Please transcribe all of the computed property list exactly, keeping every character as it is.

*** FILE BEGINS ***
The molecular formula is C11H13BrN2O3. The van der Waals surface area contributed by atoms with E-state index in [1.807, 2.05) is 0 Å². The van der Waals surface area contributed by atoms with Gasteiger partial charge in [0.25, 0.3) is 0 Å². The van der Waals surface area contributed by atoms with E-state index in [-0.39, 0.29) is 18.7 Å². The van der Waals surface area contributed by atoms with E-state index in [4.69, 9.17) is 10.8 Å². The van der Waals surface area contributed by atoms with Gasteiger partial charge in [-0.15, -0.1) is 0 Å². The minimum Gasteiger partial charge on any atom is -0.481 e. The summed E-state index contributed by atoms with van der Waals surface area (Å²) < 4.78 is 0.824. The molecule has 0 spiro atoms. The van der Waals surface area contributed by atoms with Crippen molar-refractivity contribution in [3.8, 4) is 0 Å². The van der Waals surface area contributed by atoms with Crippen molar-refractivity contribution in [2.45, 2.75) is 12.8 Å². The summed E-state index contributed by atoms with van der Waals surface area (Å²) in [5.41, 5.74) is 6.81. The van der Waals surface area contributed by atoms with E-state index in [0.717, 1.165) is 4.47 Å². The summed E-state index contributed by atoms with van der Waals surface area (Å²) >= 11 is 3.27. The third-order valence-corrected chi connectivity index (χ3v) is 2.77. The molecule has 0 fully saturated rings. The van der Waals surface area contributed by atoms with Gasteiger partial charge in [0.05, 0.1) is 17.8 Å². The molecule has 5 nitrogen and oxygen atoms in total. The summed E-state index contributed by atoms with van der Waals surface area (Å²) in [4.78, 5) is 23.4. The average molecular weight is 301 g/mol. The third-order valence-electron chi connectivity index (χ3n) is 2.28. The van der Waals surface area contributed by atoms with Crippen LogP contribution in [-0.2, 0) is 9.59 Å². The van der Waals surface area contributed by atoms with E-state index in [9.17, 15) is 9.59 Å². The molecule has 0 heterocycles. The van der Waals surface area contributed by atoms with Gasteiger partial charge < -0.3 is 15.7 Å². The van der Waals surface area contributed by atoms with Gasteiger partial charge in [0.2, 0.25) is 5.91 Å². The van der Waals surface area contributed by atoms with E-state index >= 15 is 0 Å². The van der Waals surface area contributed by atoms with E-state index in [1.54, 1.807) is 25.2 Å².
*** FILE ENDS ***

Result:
The molecular formula is C11H13BrN2O3. The van der Waals surface area contributed by atoms with E-state index in [1.807, 2.05) is 0 Å². The van der Waals surface area contributed by atoms with Gasteiger partial charge in [0.25, 0.3) is 0 Å². The van der Waals surface area contributed by atoms with E-state index in [-0.39, 0.29) is 18.7 Å². The van der Waals surface area contributed by atoms with E-state index in [4.69, 9.17) is 10.8 Å². The van der Waals surface area contributed by atoms with Gasteiger partial charge in [-0.15, -0.1) is 0 Å². The minimum Gasteiger partial charge on any atom is -0.481 e. The summed E-state index contributed by atoms with van der Waals surface area (Å²) < 4.78 is 0.824. The molecule has 0 spiro atoms. The van der Waals surface area contributed by atoms with Crippen molar-refractivity contribution in [3.8, 4) is 0 Å². The van der Waals surface area contributed by atoms with Crippen molar-refractivity contribution in [2.45, 2.75) is 12.8 Å². The summed E-state index contributed by atoms with van der Waals surface area (Å²) in [5.41, 5.74) is 6.81. The van der Waals surface area contributed by atoms with E-state index in [0.717, 1.165) is 4.47 Å². The summed E-state index contributed by atoms with van der Waals surface area (Å²) >= 11 is 3.27. The third-order valence-corrected chi connectivity index (χ3v) is 2.77. The molecule has 0 fully saturated rings. The van der Waals surface area contributed by atoms with Gasteiger partial charge in [0.05, 0.1) is 17.8 Å². The molecule has 5 nitrogen and oxygen atoms in total. The summed E-state index contributed by atoms with van der Waals surface area (Å²) in [4.78, 5) is 23.4. The average molecular weight is 301 g/mol. The third-order valence-electron chi connectivity index (χ3n) is 2.28. The van der Waals surface area contributed by atoms with Crippen LogP contribution in [-0.2, 0) is 9.59 Å². The van der Waals surface area contributed by atoms with E-state index in [9.17, 15) is 9.59 Å². The molecule has 0 heterocycles. The van der Waals surface area contributed by atoms with Gasteiger partial charge < -0.3 is 15.7 Å². The van der Waals surface area contributed by atoms with Gasteiger partial charge in [0.2, 0.25) is 5.91 Å². The van der Waals surface area contributed by atoms with E-state index >= 15 is 0 Å². The van der Waals surface area contributed by atoms with E-state index in [1.54, 1.807) is 25.2 Å².